# am I smarter than a 5th grader (nooooooo!!!!!!)

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**1**Junior Member

Thread Starter

Join Date: Mar 2012

Posts: 226

**am I smarter than a 5th grader (nooooooo!!!!!!)**

let's start this by saying I am not good at math. I need to figure how big my fabric square needs to be if the long side (across from corner to corner) measurement is 38". I need to figure four corners for a king size quilt and I can't for the life of me figure this out. If any of you know this formula, please help. I can quilt, add, subtract, multiple, and divide. Cannot do higher levels of math, who knew I would need formulas to quilt.?? lol

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**2**Senior Member

Join Date: Oct 2010

Location: in my stash mostly

Posts: 882

Sorry I can't help......worse person in math you ever saw. Am mathmetically challenged big time.

I'm sure there is someone on here that can help, though.

I'm sure there is someone on here that can help, though.

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**3**Super Member

Join Date: Mar 2010

Location: Canada

Posts: 3,414

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**4**Senior Member

Join Date: Dec 2006

Location: Bay area CA

Posts: 887

If the 38 inches is the diagonal of your square (which is how I read it) the sides of the square need to be 26 7/8 inch.

The formula is A squared plus B squared = the square root of the diagonal. Or, as this is a square, 2 times A times A (because A = B) = the square root of the diagonal. So if you take your 38 inches and square it (multiply 38 times 38) then divide that by 2 you have the number that if you find what multiplies itself to get that number that is the length of the side. Called the square root. Do not try this without a calculator or spread sheet. Confused? I don't blame you. It's harder to describe than to do. The number is 26 7/8 in this case.

tim in san jose

The formula is A squared plus B squared = the square root of the diagonal. Or, as this is a square, 2 times A times A (because A = B) = the square root of the diagonal. So if you take your 38 inches and square it (multiply 38 times 38) then divide that by 2 you have the number that if you find what multiplies itself to get that number that is the length of the side. Called the square root. Do not try this without a calculator or spread sheet. Confused? I don't blame you. It's harder to describe than to do. The number is 26 7/8 in this case.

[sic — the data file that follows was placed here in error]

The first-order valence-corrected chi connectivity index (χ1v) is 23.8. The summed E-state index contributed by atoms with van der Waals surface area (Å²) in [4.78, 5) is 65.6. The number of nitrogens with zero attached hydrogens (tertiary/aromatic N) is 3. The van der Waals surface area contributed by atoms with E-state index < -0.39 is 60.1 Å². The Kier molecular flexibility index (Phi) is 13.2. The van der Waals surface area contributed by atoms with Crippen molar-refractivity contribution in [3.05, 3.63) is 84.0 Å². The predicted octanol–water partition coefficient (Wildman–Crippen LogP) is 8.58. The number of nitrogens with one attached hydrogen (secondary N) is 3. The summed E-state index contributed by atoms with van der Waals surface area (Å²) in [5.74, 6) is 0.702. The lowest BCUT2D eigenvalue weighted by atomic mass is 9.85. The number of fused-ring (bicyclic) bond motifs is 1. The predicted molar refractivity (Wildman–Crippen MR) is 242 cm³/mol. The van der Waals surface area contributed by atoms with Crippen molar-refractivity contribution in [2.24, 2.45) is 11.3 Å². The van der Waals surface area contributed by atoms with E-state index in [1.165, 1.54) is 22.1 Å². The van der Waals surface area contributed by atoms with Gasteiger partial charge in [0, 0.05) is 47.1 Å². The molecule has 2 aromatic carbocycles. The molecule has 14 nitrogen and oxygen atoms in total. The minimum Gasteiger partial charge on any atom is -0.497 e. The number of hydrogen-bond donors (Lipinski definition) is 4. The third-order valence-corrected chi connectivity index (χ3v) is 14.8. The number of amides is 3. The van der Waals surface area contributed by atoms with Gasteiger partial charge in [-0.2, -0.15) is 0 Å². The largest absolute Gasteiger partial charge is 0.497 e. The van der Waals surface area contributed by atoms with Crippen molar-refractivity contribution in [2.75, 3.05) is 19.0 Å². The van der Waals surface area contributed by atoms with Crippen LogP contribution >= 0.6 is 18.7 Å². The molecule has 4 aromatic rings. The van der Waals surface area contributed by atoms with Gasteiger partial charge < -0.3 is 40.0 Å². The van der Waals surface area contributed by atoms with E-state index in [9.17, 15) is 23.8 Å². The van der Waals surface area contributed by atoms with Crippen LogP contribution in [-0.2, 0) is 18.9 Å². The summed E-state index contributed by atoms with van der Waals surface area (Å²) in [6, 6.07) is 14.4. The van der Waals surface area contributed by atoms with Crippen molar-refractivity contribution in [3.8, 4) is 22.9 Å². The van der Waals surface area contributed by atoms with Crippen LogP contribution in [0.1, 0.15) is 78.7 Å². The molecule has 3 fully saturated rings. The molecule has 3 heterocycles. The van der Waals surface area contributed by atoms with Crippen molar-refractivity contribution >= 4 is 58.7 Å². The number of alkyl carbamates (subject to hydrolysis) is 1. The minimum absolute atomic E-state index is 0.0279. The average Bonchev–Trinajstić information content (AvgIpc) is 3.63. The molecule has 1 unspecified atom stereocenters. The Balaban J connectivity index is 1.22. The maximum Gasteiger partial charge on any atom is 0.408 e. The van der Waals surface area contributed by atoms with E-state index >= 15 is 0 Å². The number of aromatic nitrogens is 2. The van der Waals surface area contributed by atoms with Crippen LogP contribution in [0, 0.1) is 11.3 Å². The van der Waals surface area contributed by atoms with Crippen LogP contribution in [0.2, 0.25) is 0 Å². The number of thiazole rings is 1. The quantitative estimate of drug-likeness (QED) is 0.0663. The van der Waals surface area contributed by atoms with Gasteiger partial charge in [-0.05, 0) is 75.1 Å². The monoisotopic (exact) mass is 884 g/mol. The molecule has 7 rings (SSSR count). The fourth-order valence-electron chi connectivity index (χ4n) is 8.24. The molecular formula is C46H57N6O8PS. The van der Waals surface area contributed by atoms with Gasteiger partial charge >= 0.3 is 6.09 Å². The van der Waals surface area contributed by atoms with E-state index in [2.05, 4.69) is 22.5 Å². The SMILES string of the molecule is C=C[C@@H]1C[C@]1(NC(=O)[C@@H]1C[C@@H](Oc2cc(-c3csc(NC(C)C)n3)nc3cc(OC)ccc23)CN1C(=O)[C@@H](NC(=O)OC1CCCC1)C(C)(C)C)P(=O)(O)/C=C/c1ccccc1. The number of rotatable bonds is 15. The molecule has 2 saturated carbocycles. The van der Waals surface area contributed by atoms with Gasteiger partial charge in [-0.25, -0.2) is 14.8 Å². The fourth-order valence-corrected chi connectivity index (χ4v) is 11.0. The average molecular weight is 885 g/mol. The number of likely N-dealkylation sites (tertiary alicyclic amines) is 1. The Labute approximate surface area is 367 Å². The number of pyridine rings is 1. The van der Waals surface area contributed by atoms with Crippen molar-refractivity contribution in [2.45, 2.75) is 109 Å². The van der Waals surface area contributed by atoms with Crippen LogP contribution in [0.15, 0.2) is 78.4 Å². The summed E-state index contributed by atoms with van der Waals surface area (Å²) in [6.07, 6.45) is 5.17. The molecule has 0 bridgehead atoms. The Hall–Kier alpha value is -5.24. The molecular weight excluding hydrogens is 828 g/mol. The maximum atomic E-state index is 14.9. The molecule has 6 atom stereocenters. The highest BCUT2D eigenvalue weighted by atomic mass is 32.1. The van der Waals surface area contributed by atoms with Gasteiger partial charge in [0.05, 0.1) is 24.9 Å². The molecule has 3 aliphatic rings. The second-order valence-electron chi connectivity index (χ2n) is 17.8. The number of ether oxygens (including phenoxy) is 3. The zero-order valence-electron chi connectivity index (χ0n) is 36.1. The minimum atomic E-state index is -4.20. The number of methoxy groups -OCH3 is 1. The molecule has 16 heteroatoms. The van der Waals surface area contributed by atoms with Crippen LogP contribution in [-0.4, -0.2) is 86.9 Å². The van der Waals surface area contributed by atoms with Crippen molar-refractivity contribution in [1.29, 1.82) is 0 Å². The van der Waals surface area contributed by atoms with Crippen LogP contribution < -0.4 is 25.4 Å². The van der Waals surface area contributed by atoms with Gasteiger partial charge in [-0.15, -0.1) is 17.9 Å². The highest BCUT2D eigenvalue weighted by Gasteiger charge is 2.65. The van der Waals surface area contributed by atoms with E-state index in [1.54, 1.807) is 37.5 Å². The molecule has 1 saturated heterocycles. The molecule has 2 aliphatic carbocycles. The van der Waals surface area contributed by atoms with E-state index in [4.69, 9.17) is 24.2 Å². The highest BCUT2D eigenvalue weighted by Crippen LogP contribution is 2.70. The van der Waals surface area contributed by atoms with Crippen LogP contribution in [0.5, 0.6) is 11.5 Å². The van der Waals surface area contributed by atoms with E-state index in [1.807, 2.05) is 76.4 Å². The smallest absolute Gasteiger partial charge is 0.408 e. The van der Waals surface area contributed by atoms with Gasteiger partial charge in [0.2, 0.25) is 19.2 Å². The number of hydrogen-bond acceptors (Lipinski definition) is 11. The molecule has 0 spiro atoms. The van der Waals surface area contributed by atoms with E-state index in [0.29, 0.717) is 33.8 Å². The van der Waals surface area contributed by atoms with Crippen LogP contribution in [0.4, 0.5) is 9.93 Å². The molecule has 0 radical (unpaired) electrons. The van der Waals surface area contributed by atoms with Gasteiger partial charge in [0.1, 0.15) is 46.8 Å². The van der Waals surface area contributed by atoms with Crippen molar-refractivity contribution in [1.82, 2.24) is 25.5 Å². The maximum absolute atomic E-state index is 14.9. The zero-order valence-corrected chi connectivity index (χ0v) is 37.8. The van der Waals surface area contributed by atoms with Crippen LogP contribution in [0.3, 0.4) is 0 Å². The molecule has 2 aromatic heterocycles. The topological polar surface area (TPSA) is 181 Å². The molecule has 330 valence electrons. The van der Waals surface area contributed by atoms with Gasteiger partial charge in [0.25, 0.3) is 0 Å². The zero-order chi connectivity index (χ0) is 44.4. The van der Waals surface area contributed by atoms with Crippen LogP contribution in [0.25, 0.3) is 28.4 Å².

tim in san jose

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**5**Power Poster

Join Date: Jan 2011

Location: Southern USA

Posts: 14,996

Why wouldn't just measuring down one side of the diagonal work? Wouldn't that give you 26 7/8 size square?

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**6**Super Member

Join Date: Nov 2011

Location: Tn

Posts: 7,960

For future reference you can go to quiltville.com. Bonnie hunter has a chart for side and corner triangles. She has the formula to use and a nice chart

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**7**Power Poster

Join Date: Mar 2009

Location: Lake Elsinore, CA

Posts: 14,862

How did you come up with the 38" measurement? Is that "finished" or does it include the seam allowances? If you measured it by measuring the fabric, are you sure that you didn't stretch the fabric (especially if it was on the bias) during the measurement? Tim's method calculates the sides of the triangle that will complete your corners if your measurement is unfinished, but I'm not sure that it correctly takes into account the seam allowances. At any rate, please cut a triangle out of PAPER first and make sure it is the right size to be SEWN to your quilt top (realizing that there will be seam allowances on where the paper and the quilt top meet) before you start doing the same with your fabric.

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**8**Super Member

Join Date: Aug 2011

Location: San Antonio, TX

Posts: 1,594

I agree with the paper test sheet. You'll probably have to tape several pieces together. I would also make it slightly oversized (like an inch or so) and trim it down to square. Just MHO.

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**9**Super Member

Join Date: Aug 2011

Location: San Antonio, TX

Posts: 1,594

**Pythagorean theorem. I knew there was a name for that formula!**

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**10**Power Poster

Join Date: Jun 2011

Location: Southern California

Posts: 19,131

I always make them slightly larger since it is easier to trim than to add. I thought that is was 1.5 that you multiplied but maybe that is for setting triangles. If you don't use it, you lose your math skills. Those 5th graders were much smarter than any 5th grader I ever met.

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